Michael Haneke 1992
I happened to watch this after the Allois film, and it seemed weirdly relevant to the same ideas about the relation of discourse and imagery to crime and violence, etc. Haneke’s disturbing film opens with a sequence of handheld video footage that shows (and repeats) a pig being slaughtered with a pellet gun – footage that is shot, it turns out, by the main character Benny. It becomes clear that the isolated teenager’s existence is surrounded by or mediated through imagery – his darkened room is constantly awash with signals, movies and TV, just as the rest of his parents apartment is covered art prints to the extent that no wall shows through. When Benny is in his room, screens flicker ceaselessly in the background, his phone conversations overlay and overlap news reports of foreign wars; there is a constant mash up of speech and image, feeding into a morass where it is difficult to discern any edges to experience. There is even a live video feed of the view from the window being piped into the dark room, running on a single monitor – the life of the street digested onto a small panel, linked to a board that can switch, edit and manipulate it.
Benny ends up taking a girl he has met outside the video store (herself staring into a hidden screen no less) back to his apartment when his parents are away. They watch the footage of the pig being killed together. Remarks are made about the fakery of violence in movies – within minutes, Benny has taken out the pellet gun used to kill the pig. It is deliberately ambiguous as to how deliberate the act is, but Benny shoots the girl in the midriff. It is only after this shot that the girl falls out of the main shot and the unfolding incident is mirrored / substituted by the recording camera/monitor set up in the room. A horrific aural aftermath then dominates, as two further shots, which eventually generate silence, always take place outside the relaying frame. Benny continues to film the clean up operation he undertakes, which he revisits, begins to edit. After the incident, Benny remains disturbingly impassive – he calmly eats, goes for walks and out with his friends, everything remaining latent, or struggling to make any impression. He shaves his head, yet this too is a gesture that remains neutral, or at least unclear as to its aggressive or recalcitrant charge. Although he comes close, he tells no one about what he has done.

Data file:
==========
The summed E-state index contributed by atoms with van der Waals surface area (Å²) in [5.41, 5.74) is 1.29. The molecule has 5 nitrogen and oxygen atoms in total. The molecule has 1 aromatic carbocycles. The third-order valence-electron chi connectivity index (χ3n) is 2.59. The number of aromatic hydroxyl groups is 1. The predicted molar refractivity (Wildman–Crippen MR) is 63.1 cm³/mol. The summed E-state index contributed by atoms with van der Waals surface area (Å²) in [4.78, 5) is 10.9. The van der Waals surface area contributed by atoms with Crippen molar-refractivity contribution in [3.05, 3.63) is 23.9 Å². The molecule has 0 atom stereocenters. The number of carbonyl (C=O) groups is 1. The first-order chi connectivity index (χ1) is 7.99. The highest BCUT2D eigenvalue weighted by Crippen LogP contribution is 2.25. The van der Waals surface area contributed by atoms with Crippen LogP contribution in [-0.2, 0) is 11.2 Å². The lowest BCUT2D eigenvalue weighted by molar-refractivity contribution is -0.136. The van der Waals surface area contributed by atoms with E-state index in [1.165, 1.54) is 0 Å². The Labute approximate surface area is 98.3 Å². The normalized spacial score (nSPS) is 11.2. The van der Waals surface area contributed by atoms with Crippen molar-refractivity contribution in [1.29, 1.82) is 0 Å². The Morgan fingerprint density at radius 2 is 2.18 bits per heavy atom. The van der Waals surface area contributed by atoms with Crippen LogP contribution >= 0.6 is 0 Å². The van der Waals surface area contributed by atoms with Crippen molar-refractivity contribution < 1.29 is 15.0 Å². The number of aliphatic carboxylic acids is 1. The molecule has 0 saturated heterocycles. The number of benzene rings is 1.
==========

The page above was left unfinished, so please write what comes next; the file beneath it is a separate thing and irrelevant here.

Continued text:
When his parents return, Benny finds a way to make his confession – and this was what I was thinking about in relation to the discourse of Pierre Rivière and its relation to the ‘visibility’ of the crime. Benny, sitting with his parents, switches the feed on his monitor set up to play back the entire murder. His parents both watch the sequence of film, fascinated – Haneke stays with their expressions, as if they mirrored our own, watching these people having to react to what they are being shown. Benny’s discourse and his confession, at least initially, is made through images – but how eloquent is it? Could its strangeness, even its ‘style’ (as if we can correlate Benny’s recording to a kind of written statement), somehow make the crime disappear like Foucault claims in relation to Rivière? What kind of eloquence could be delivered by this fuzzy imagery, the static camera, monochrome peephole confessional? How could it contribute to the distancing of the crime, or fame it in such a way to prepare its effacement? In a strange way, this is exactly what happens – with the revelation that they bear responsibility for what has happened when a minor was left alone, for what they’ve been shown (like their own nightmare TV show, an episode of Family Collapse), the parents begin to devise ways out, clinically going over the options open to them with an odd mix of giggling shock and cold efficiency. Throughout the film few words are spoken, especially in relation to the details of the crime – when his father asks him why he did it, Benny responds, “I wanted to know what it was like…” He has no answer to the follow up question. After the decision is made, Benny and his mother immediately go to Egypt and the father takes on the grim responsibility for clearing the apartment of any evidence. When they return home, it is as if nothing has happened – there is still nothing in the press, there are no witnesses. Benny’s room has been opened to the light, the view from the window now hovering above the dead monitor screen (Benny had found it difficult to sleep during the trip because it was “so light”). Yet an ambiguous guilt persists – perhaps the inability to have continued possession of those images, which won’t not be supplemented by further confessions, further contributions of discourse. Unable to reconcile any exchange between raw and mediated worlds, Benny again lets his videotape to speak for him – he goes to the police and shows them the murder, together with the recording he had surreptitiously made of his parents planning to cover it up.